If the MID Board overprices the Groundwater Replenish Program water the program will be a complete failure. A perfect example of an overpriced failing program is the OID’s ten year program where farmers are dropping out of the program because they simply can’t afford the $200 an acre foot with sub-cost of production commodity prices, high inflation and interest costs. The old district game of overpricing of the water in these programs is intentional and makes the water unaffordable thus opening the door to out of basin south of delta water sales which is detrimental of our groundwater basins and property values.

    It’s unfortunate that the main opposition of the MID GRP appears to be Mapes/Lyons who is well documented for selling the MID tail water that’s commingled with their other buckets of water then sells it out of the Modesto Groundwater Sub-Basin to Del Puerto Water District and others disguising it as conjunctive use water for sale.
    Please educate yourself and read this 34 page detailed Provost & Pritchard report paid for by Lyons/ Mapes called the (Mapes / Del Puerto Water District Pilot Water Transfer Program dated March 7, 2022) which is available at the MID office upon public document request. This detailed report has maps of the Mapes/Lyons ranch and wells mentioned in this report.
    In my opinion this water blending and exporting out of the Modesto Sub-Basin by Mapes/Lyons is not benefiting the MID taxpayers , MID, nor the Modesto Groundwater Sub-Basin.
    In my opinion the so called Friends of MID are not really friends of MID when they condemn using surplus MID water that would benefit Modesto Groundwater Sub-basin for SGMA compliance and groundwater stability.

    MID and other local (Special Districts) should develop drainage policies that eliminate drainage water and operational spills, then redirect that conserved public water to take care of the groundwater depletion hot spots in the Modesto Groundwater Sub-basin. For groundwater in-lieu recharge everyone that has district water available to them and pumps groundwater should be charged a high enough per acre foot rate by the districts to discourage pumping per newly proposed district policy.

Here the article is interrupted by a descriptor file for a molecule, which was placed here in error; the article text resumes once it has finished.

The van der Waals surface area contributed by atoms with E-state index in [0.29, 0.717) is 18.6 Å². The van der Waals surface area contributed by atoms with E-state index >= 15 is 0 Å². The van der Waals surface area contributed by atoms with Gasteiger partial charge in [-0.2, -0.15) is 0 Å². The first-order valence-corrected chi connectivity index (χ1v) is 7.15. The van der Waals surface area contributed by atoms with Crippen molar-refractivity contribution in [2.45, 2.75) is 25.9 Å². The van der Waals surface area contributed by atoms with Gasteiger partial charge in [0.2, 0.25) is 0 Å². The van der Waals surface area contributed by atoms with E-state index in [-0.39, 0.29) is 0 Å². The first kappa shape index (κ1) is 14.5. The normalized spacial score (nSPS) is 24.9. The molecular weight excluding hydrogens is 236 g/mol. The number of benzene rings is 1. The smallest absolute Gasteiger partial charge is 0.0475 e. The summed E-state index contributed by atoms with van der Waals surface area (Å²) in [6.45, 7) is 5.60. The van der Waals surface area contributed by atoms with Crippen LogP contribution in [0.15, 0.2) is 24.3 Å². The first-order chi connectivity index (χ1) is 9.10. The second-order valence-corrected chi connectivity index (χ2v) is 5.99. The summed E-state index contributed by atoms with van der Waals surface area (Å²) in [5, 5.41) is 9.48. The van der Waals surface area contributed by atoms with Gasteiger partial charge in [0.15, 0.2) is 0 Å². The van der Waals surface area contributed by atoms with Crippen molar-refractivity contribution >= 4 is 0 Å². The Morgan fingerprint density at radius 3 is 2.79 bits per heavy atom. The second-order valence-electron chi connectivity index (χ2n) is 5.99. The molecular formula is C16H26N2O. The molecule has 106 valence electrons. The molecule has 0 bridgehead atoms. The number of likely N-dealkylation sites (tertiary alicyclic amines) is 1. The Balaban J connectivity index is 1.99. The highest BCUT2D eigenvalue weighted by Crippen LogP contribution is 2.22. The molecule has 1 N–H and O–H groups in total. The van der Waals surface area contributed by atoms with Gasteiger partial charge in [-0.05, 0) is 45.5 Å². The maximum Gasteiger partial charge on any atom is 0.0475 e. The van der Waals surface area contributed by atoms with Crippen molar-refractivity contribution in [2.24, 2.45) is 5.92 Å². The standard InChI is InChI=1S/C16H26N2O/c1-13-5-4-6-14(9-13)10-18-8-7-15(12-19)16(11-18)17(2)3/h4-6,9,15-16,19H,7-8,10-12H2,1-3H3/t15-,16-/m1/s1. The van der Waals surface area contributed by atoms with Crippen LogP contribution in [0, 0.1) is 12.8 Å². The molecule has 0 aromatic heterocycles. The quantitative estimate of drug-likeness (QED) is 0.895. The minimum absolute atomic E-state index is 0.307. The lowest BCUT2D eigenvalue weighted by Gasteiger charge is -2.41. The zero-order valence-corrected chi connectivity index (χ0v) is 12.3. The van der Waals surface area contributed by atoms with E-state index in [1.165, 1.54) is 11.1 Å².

MID’s water rights dictate that their water is for its place of use and purpose of Use, within their service Area, sphere of Influence & the Modesto Groundwater Sub-Basin for SGMA compliance, not for export out of basin when groundwater levels are dropping.

    The MID should be complemented for developing this Groundwater Replenish Program and we wish it success for the benefit of all and the Modesto Groundwater Sub-basin.

    Please educate yourselves by reading the long history and background of the MID Groundwater Replenish Program meeting on the MID website. In the end, truth will prevail we pray that the MID Directors will have the courage to make the right decision to protect Modesto Groundwater Sub-basin for future generations.

    Little Muskrat 💦

  2. No comment. Rather an historical note.
    My parents bought their dairy on the west side of Hickman Rd in 1957. Our well casing was at 60’ with water at 18’. Other than the Souza dairy & the S&A Ranch on the east side of the road, my recollection is that everything else was dry farmed or grazing land. Even our neighbors, the Wassums who were also on the west side of Hickman, dry farmed.
    I believe it was the late 80’s when dad had to put in a new well with the casing being about 200’ deep. Unverified rumor had it that one of the huge farmers east of us had a well at the 1,200’ depth.
    That rolling hills area east of Hickman (also called the Oakdale Waterford Hiway) is not just hundreds of acres . It is tens of thousands of acres. Virtually all of that land requires ground water pumping – flood irrigation basically ended at Hickman Rd.

  3. four very large land owners are banking Modesto water in a sweetheart deal MID wont say whos getting the banked water …. but we kinda know who the big plantation owners are around here….

  4. MID GWR Plan Question,
    Let’s think about this, it’s ok for MID to give a public asset away meaning MID operational spills and MID tail water to Mapes/Lyons so they can resell it for millions. Then MID turns around and tries to make up their financial shortfall on the backs of the people who want to be SGMA compliant and restore the Modesto Groundwater Sub-Basin? If the MID BOD’s overprice the GRP water the program will be a failure with the water brokers being the only winners.
    How will the MID BOD’s explain their actions to the public when both domestic and ag wells continue to go dry that are both inside and outside the districts but within the Modesto Groundwater Sub-Basin? Everyone agrees that MID is not a charity and needs to operate in a positive cash flow manner to be sustainable so let’s see the MID BOD’s reach a reasonable solution that can move the MID GRP program forward and protect the Modesto Groundwater Sub-Basin aquifer.

    Little Muskrat 💦

  5. Excellent article, thoughtful responses, but given the MID has extra water and the City of Modesto lies smack in the middle of the MID District, why are the citizens of Modesto facing proposed water rate increases of 4.5% annually over five years?

    Shouldn’t the people within the MID District have first dibs on a readily accessible water supply at a more reasonable rate?

    It’ll soon be cheaper to take a champagne bath versus water at the rate we’re going!